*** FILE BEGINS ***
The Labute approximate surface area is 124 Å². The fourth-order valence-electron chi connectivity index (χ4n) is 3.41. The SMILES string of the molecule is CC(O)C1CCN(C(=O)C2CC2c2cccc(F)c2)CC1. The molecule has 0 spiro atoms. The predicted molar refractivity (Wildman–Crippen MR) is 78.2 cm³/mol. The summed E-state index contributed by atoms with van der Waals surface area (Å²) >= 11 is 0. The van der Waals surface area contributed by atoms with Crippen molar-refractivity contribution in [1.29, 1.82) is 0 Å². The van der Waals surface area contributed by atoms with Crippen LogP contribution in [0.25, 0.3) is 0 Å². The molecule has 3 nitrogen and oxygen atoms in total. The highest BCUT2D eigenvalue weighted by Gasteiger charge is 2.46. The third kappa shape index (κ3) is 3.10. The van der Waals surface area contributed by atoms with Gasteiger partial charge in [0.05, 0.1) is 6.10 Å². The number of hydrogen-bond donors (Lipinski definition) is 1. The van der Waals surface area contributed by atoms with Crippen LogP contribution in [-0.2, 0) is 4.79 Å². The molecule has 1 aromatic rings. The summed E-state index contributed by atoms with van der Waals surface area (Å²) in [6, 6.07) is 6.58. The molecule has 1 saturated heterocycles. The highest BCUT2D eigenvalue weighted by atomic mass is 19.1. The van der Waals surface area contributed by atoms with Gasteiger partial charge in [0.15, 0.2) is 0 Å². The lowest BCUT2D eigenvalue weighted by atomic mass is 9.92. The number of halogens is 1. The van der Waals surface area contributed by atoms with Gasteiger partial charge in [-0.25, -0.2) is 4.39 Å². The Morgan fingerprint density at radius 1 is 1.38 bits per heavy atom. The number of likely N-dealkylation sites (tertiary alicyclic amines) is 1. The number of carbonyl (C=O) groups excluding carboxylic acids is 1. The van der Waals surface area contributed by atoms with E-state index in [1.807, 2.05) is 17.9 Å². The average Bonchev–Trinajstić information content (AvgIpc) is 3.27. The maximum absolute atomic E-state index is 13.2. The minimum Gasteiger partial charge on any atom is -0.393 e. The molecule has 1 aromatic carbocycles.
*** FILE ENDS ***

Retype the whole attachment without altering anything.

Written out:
The Labute approximate surface area is 124 Å². The fourth-order valence-electron chi connectivity index (χ4n) is 3.41. The SMILES string of the molecule is CC(O)C1CCN(C(=O)C2CC2c2cccc(F)c2)CC1. The molecule has 0 spiro atoms. The predicted molar refractivity (Wildman–Crippen MR) is 78.2 cm³/mol. The summed E-state index contributed by atoms with van der Waals surface area (Å²) >= 11 is 0. The van der Waals surface area contributed by atoms with Crippen molar-refractivity contribution in [1.29, 1.82) is 0 Å². The van der Waals surface area contributed by atoms with Crippen LogP contribution in [0.25, 0.3) is 0 Å². The molecule has 3 nitrogen and oxygen atoms in total. The highest BCUT2D eigenvalue weighted by Gasteiger charge is 2.46. The third kappa shape index (κ3) is 3.10. The van der Waals surface area contributed by atoms with Gasteiger partial charge in [0.05, 0.1) is 6.10 Å². The number of hydrogen-bond donors (Lipinski definition) is 1. The van der Waals surface area contributed by atoms with Crippen LogP contribution in [-0.2, 0) is 4.79 Å². The molecule has 1 aromatic rings. The summed E-state index contributed by atoms with van der Waals surface area (Å²) in [6, 6.07) is 6.58. The molecule has 1 saturated heterocycles. The highest BCUT2D eigenvalue weighted by atomic mass is 19.1. The van der Waals surface area contributed by atoms with Gasteiger partial charge in [0.15, 0.2) is 0 Å². The lowest BCUT2D eigenvalue weighted by atomic mass is 9.92. The number of halogens is 1. The van der Waals surface area contributed by atoms with Gasteiger partial charge in [-0.25, -0.2) is 4.39 Å². The Morgan fingerprint density at radius 1 is 1.38 bits per heavy atom. The number of likely N-dealkylation sites (tertiary alicyclic amines) is 1. The number of carbonyl (C=O) groups excluding carboxylic acids is 1. The van der Waals surface area contributed by atoms with E-state index in [1.807, 2.05) is 17.9 Å². The average Bonchev–Trinajstić information content (AvgIpc) is 3.27. The maximum absolute atomic E-state index is 13.2. The minimum Gasteiger partial charge on any atom is -0.393 e. The molecule has 1 aromatic carbocycles.